• Employees who you have something in common with (military background, sports, hobbies, etc.). Are you subtly affinitizing with them?

In my experience, most bosses swear they don’t play favorites.  If it comes across to employees like they do then it’s up to the boss to make the adjustments.  A workforce that feels favoritism will absolutely underperform.

As the boss, YOU have the responsibility to fix this.

 

I Have a Bad Boss. What Can I Do About It?

If you’ve never had a bad boss, trust me, one day you will.  Those of us who have had one (or many) have felt the pain and agony and frustration that the bad boss causes.  I’ll be addressing bad boss behaviors as part of my focus but first it might be a good idea to talk about how we ought to handle having the bad boss.

Option #1:  Overlook the bad boss’s behavior and focus on the task at hand.  Depending on what the behavior is, we might have to take this option.  Depending on the health of the economy or the scarcity of jobs at the time or the career goals you might have, simply focusing on the task and trying to compartmentalize the bad boss behavior might be your best choice.  During my 15 years in the Navy, I had no choice but to do this.  Without the positional authority to do otherwise, I simply gritted my teeth and pushed on.  Yes, it was stressful and yes I hated Mondays but what else could I do?  Now this does not apply to behavior that is illegal or immoral. You have a responsibility to report it and have no obligation to take it!  If the behavior falls into this category, be sure to document the behavior accurately and contact HR immediately.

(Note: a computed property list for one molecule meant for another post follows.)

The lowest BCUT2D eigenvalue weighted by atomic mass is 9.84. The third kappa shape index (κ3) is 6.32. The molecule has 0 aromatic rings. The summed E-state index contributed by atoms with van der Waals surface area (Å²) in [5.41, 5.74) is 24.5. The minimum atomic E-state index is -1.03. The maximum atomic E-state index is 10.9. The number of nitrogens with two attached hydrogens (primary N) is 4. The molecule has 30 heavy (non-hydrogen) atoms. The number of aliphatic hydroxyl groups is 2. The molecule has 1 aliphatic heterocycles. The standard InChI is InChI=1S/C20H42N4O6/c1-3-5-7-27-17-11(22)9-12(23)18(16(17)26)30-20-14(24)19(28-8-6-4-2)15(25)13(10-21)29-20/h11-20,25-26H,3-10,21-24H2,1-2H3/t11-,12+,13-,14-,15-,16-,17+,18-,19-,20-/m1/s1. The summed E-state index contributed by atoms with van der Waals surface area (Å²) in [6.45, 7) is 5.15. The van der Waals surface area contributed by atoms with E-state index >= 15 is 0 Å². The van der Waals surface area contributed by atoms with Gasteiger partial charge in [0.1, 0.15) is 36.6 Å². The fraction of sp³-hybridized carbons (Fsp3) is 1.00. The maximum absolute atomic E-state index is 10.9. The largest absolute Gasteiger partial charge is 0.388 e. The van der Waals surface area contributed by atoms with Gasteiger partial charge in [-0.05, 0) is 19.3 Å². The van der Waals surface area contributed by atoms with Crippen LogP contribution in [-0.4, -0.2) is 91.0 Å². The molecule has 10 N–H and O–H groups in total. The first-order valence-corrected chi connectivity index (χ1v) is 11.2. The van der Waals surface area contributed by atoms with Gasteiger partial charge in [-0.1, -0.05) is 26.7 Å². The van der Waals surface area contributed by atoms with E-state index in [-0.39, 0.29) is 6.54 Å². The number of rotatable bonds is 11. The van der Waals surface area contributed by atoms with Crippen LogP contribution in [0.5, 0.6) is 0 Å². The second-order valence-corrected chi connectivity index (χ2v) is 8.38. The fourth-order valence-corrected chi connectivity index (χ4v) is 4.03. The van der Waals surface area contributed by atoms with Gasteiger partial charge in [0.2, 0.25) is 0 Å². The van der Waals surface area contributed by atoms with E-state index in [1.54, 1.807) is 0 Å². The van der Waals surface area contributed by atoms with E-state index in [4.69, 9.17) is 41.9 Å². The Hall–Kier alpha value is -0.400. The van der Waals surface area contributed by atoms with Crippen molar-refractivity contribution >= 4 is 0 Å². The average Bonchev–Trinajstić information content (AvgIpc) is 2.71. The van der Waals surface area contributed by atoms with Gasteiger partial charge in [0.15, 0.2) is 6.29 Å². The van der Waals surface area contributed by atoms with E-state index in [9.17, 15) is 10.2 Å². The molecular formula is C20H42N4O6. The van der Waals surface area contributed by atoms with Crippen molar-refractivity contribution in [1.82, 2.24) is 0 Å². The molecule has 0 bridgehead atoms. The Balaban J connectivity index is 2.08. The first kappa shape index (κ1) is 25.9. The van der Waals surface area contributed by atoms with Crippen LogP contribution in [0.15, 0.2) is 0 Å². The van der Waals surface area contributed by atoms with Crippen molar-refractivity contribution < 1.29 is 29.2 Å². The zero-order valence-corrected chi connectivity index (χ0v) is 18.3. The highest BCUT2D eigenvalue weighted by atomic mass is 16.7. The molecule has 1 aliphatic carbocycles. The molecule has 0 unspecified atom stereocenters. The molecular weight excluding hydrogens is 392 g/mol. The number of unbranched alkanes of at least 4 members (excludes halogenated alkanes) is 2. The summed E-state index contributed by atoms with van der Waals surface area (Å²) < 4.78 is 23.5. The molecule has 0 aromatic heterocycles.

Option #2: Confront the bad boss.  This option takes guts but it can work.  If you’re going to do it, be sure to have your documentation current and be prepared to state facts, not opinions or perceptions.  One option is this:

To the Boss who discounts my ideas in front of my peers

When you discounted my ideas in front of my peers at today’s staff meeting

I felt insulted

Because my ideas are done out of concern for our company and my concern to add value

What I’d prefer is that you criticize me or my ideas in private

Because I’d rather not be embarrassed in front of my peers

What do you think?

The idea here is to state facts and to be assertive.  Also, be sure to do this in private as well and do it in person, not by email or text!